Teaching is a complex act. Couple this to the fact that we often want to talk about teaching in decontextualized ways – for example so that teachers of different subjects may interact during professional development – and we have the common problem of being too general; too vague. And this really is a problem. Most of us tend to seek confirmatory evidence; we like the idea that we’re already doing the right thing and that there is no need to make an effort to change. This means that, when presented with a favourable but not explicit description of a practice, there is a tendency to say, “I do that already.”
Consider, perhaps, the notion of engagement. We all agree that it’s a good idea to engage our students in learning, right? However, to one teacher this may imply that students must be formulating their own questions or that activities must be relevant to the students’ lived experience. To another teacher, promoting engagement could mean directing questions at specific students during a session of explicit instruction. If we come together and agree that we are all in favour of engagement then, once we part, we may continue doing exactly whatever it was that we were doing in the first place. This is not necessarily a bad outcome; a diversity of approaches could be a good thing. But it is based on delusion rather than a weighing of the actual evidence.
One of my favourite education papers is a reflection by Greg Yates on his career researching teacher effectiveness and the reactions that he typically provokes when he presents teacher effectiveness findings. The paper is called, “How Obvious,” because this is what people tend to say. And yet the findings appear to be anything but obvious. In 2004, Yates sampled responses from 100 trainee teachers to an examination question that asked them to identify the traits of highly effective teachers; “Not a single student cited the effective teacher’s ability to articulate clearly, or to get students to maintain time engagement.” Moreover, Yates cites a study showing that teachers and student teachers both cited diametrically opposed statements as equally obvious.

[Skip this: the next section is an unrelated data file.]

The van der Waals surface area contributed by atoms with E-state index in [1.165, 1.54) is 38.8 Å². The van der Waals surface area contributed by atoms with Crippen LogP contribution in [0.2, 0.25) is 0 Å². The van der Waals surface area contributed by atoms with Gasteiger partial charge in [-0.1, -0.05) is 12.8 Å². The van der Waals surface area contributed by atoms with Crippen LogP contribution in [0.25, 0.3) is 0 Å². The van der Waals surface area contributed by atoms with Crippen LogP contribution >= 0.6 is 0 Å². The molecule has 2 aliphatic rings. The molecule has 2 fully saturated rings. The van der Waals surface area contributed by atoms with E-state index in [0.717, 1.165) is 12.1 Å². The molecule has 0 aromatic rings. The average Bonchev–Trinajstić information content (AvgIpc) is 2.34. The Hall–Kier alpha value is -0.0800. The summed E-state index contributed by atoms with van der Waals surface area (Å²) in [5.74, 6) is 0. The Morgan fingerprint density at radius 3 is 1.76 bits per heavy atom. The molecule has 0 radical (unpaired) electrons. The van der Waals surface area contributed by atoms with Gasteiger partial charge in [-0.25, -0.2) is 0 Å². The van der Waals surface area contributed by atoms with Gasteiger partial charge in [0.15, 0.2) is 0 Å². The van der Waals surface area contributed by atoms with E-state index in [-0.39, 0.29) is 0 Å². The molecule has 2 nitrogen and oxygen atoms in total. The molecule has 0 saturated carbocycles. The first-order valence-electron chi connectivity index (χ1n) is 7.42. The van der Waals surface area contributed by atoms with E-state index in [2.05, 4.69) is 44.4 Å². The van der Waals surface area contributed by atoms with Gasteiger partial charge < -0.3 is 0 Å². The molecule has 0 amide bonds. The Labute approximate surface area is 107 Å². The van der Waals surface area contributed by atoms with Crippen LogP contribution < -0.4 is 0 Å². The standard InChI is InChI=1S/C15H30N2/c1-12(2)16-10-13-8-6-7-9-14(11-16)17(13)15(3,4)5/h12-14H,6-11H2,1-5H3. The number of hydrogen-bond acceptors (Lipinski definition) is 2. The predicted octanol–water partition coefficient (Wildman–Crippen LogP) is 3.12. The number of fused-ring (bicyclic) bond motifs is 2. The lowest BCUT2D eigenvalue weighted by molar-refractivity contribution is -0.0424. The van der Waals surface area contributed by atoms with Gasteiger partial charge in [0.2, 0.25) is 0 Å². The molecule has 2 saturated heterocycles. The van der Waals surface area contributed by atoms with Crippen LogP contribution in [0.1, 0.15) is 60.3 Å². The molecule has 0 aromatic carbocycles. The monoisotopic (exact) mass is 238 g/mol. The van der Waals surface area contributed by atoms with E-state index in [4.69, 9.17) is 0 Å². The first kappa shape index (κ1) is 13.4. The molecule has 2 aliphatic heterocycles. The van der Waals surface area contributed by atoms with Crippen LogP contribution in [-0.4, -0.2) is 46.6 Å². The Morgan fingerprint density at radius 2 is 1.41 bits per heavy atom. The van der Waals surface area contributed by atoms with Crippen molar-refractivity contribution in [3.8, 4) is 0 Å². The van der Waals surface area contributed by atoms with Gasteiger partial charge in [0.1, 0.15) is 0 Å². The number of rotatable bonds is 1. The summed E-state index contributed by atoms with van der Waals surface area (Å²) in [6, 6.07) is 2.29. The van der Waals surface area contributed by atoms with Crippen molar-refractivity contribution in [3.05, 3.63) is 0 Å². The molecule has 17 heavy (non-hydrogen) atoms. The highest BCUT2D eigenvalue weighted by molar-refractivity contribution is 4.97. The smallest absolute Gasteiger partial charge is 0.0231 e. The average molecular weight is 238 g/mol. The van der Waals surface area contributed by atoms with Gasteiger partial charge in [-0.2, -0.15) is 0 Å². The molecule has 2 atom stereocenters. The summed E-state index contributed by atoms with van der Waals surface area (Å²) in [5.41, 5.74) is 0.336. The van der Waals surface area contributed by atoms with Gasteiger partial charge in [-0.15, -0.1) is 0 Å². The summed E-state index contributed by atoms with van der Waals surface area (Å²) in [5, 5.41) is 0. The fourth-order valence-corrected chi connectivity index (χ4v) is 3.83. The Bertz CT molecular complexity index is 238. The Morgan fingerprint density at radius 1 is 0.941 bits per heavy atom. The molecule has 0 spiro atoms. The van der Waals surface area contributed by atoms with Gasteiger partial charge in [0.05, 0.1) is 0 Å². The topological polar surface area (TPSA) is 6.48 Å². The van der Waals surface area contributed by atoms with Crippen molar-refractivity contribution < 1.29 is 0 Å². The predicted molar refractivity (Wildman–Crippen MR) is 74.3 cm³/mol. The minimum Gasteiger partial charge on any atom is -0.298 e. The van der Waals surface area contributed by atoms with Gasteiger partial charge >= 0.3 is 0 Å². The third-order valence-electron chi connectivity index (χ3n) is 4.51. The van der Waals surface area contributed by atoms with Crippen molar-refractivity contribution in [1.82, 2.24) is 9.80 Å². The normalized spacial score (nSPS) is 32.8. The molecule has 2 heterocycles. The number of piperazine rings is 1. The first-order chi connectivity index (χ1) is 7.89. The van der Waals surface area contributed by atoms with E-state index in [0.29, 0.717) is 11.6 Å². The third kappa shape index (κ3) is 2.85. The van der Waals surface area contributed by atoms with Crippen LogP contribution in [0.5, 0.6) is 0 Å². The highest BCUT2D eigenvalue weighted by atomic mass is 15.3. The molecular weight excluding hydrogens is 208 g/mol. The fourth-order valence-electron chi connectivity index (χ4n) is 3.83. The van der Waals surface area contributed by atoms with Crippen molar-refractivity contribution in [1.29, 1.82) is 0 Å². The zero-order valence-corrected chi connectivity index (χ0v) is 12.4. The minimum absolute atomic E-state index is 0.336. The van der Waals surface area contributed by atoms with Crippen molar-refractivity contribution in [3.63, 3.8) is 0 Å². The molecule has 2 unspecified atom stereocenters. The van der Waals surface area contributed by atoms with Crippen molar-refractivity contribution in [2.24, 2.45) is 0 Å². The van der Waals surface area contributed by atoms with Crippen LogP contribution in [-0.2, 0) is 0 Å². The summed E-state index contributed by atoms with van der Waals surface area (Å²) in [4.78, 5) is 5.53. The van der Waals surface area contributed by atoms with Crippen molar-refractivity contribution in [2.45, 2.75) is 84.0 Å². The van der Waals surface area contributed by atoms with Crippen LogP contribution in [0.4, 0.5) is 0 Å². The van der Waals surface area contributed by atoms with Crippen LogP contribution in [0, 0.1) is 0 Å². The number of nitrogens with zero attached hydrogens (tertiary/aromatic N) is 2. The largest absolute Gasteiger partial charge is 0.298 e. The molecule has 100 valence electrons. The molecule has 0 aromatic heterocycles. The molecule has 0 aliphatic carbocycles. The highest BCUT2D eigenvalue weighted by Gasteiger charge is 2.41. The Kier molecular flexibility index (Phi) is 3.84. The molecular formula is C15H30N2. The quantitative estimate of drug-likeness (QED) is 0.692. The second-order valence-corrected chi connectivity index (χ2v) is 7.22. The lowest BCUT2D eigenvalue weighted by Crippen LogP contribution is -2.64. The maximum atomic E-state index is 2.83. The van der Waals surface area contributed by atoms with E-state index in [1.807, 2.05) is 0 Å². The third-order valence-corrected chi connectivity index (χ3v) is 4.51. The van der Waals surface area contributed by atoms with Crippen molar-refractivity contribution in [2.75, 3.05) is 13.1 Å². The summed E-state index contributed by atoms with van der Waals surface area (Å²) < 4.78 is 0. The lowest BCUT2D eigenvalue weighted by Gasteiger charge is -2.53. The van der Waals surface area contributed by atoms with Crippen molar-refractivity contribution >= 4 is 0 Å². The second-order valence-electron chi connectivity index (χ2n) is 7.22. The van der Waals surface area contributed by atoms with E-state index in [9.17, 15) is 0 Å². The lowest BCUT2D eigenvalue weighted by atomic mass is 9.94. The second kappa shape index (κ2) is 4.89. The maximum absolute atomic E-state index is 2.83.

To me, this signals the need to be as explicit as possible in education discussions. If we leave a little room for doubt then that room will quickly fill with preconceptions and qualifiers.
Will this direct approach win arguments? I don’t know. I recently wrote quite a direct piece for The Conversation, outlining the evidence as I see it for explicit instruction. Have a look through the comments; it is pretty clear that I am not going to convince Gary Bass. However, I did notice this blog post by an Australian teacher and, although he doesn’t agree with me, it seems that I have at least caused some reflection.
I wasn’t at researchED New York but I understand that Dan Willingham gave a talk about how to convince people. No doubt, this has been informed by the interactions that he has had following his well-publicised views on the lack of evidence for learning-styles theories. However, it has been reported that he suggests that some battles are not worth fighting. He also takes a perhaps tactical line in his new book about reading. Whilst arguing for what is pretty much a systematic synthetic phonics approach, he also suggests that there are good aspects to be harvested from whole language approaches to learning.
I worry about this. The concept of balance in the teaching of reading has become shorthand for the use of multiple cuing strategies that involve all of the whole-language approaches such as guessing from context – including pictures – and guessing from the place of a word in sentence. It is commonly suggested that these should be tried first before resorting to very limited phonics strategies such as looking at the first sound in a word. Indeed, parents are often advised not to engage in the phonics component at all. This is not a good way to teach reading if for no other reason than it provides extremely limited practice of phonics. Remember, phonics is the proven technique and not multiple cuing (see national inquiries from Australia, the UK and the US).
I will continue to try to be as clear and explicit as possible when making my arguments.